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Mathematical Problems in Engineering

Volume 2014, Article ID 676202, 13 pages

http://dx.doi.org/10.1155/2014/676202
Research Article

Sensorless Stator Field-Oriented Controlled IM Drive at Low Speed with Estimator

Department of Electrical Engineering, National Chin-Yi University of Technology, Taichung 41170, Taiwan

Received 1 March 2014; Accepted 18 April 2014; Published 16 June 2014

Academic Editor: Her-Terng Yau

Copyright © 2014 Wen-Cheng Pu et al. This is an open access article distributed under the Creative Commons Attribution License, which permits unrestricted use, distribution, and reproduction in any medium, provided the original work is properly cited.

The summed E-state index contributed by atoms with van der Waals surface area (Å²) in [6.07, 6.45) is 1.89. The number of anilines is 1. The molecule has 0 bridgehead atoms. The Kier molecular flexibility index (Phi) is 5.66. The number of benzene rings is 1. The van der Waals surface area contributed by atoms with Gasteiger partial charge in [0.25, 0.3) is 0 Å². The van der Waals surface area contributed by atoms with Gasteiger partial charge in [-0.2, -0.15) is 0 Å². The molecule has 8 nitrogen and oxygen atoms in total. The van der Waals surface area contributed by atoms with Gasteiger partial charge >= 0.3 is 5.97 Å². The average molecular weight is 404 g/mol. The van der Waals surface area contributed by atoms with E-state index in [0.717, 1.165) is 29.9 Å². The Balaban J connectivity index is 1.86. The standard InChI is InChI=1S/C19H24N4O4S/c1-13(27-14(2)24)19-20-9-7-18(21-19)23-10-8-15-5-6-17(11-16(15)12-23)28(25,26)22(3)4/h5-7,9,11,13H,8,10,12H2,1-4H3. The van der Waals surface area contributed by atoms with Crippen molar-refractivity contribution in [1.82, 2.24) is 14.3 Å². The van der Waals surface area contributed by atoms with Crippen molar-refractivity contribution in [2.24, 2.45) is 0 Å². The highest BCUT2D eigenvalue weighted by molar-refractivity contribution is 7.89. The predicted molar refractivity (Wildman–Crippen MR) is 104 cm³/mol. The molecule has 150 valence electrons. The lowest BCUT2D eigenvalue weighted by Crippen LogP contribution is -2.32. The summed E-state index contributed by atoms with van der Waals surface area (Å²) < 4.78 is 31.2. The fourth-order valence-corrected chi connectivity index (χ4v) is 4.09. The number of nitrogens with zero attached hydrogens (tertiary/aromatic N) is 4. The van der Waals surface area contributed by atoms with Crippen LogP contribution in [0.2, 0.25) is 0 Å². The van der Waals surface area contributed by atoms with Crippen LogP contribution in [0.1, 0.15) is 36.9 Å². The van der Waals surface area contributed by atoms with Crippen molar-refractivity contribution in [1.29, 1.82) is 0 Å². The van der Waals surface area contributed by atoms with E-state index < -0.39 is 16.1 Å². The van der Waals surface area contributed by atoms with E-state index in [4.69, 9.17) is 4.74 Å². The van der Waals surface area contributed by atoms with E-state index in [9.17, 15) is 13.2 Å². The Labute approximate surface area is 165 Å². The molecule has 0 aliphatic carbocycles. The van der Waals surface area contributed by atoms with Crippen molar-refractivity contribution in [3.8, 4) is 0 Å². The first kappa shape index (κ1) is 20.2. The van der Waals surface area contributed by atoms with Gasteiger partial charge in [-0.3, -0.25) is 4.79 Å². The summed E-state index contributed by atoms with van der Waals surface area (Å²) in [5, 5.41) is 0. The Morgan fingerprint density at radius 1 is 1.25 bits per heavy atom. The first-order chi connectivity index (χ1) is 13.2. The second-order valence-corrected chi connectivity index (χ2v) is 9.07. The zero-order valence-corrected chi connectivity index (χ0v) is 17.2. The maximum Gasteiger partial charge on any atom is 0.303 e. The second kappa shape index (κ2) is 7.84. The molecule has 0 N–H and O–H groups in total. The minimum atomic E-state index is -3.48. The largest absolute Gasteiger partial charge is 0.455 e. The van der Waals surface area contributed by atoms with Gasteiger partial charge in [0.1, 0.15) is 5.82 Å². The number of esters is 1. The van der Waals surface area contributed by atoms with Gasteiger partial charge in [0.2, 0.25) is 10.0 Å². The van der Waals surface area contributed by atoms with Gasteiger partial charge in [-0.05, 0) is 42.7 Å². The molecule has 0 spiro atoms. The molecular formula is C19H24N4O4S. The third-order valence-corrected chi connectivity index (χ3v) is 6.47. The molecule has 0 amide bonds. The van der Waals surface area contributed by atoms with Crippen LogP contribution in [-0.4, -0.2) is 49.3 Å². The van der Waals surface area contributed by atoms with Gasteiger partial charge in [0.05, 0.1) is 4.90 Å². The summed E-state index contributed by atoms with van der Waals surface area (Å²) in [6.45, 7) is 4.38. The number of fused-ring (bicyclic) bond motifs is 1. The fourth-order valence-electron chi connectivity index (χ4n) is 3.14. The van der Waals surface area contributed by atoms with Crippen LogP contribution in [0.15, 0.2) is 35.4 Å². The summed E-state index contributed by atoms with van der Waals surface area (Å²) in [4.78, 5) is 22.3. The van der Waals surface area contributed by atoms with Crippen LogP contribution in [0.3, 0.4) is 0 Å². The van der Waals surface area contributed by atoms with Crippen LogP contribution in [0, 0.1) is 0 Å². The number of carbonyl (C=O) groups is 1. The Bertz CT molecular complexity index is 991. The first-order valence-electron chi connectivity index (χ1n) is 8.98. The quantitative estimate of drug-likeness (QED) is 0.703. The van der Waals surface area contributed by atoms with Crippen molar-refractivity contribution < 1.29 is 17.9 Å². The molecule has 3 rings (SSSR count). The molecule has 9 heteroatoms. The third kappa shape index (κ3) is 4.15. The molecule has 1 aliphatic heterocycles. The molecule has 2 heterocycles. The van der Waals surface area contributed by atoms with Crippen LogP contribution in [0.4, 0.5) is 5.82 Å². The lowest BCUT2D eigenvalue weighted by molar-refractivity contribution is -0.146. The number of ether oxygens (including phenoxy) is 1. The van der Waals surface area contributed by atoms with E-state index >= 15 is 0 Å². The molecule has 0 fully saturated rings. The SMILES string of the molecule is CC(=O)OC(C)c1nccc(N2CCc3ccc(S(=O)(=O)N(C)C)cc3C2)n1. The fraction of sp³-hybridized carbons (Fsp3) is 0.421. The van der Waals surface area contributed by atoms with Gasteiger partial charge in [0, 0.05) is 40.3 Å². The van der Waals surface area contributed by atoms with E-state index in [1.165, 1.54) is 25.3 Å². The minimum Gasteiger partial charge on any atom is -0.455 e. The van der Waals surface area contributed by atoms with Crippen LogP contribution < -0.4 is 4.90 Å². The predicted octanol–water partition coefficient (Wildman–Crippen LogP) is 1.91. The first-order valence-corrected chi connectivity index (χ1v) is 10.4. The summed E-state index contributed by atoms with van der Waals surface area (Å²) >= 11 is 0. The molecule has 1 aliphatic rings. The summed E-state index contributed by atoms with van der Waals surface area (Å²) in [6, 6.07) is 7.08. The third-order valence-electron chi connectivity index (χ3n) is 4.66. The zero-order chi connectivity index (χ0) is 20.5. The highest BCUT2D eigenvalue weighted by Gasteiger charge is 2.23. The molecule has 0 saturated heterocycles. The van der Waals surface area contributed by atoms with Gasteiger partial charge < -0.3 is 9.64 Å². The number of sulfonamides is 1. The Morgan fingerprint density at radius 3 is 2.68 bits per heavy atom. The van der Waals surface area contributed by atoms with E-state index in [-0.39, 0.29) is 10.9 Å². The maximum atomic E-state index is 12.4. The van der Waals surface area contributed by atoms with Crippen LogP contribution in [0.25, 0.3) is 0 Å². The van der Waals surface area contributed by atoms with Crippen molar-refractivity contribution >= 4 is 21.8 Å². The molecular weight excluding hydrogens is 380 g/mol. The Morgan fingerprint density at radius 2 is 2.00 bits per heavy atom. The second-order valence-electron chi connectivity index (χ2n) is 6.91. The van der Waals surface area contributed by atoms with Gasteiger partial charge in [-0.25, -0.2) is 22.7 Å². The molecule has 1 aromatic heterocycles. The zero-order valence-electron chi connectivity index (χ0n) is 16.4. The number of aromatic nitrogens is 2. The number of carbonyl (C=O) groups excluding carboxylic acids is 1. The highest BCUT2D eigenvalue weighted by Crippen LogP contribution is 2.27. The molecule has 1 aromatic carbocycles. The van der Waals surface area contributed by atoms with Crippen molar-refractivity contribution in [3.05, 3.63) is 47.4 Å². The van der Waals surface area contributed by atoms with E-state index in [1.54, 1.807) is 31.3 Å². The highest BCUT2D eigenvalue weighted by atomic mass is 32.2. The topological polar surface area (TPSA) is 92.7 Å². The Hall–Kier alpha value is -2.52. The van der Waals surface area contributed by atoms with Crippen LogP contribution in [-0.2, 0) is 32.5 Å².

Abstract

This paper pertains to a technique of a sensorless indirect stator field-oriented induction motor control, which prevents the accumulative errors incurred by the integrator and the problem relating to the stability of the control system caused by the stator resistance susceptible to temperature variations while conducting the flux estimation directly and computing the synchronous rotary speed. The research adds an adaptive flux observer to estimate the speed of the rotor and uses the fixed trace algorithm (FTA) to execute an online estimation of the slip difference, thereby improving the system of stability under the low rotary speed at regenerating mode and the influence of the rotor resistance on the slip angle. Finally, the paper conducts simulations by Simulink of MATLAB and practices to verify the correctness of the result the paper presents.

1. Introduction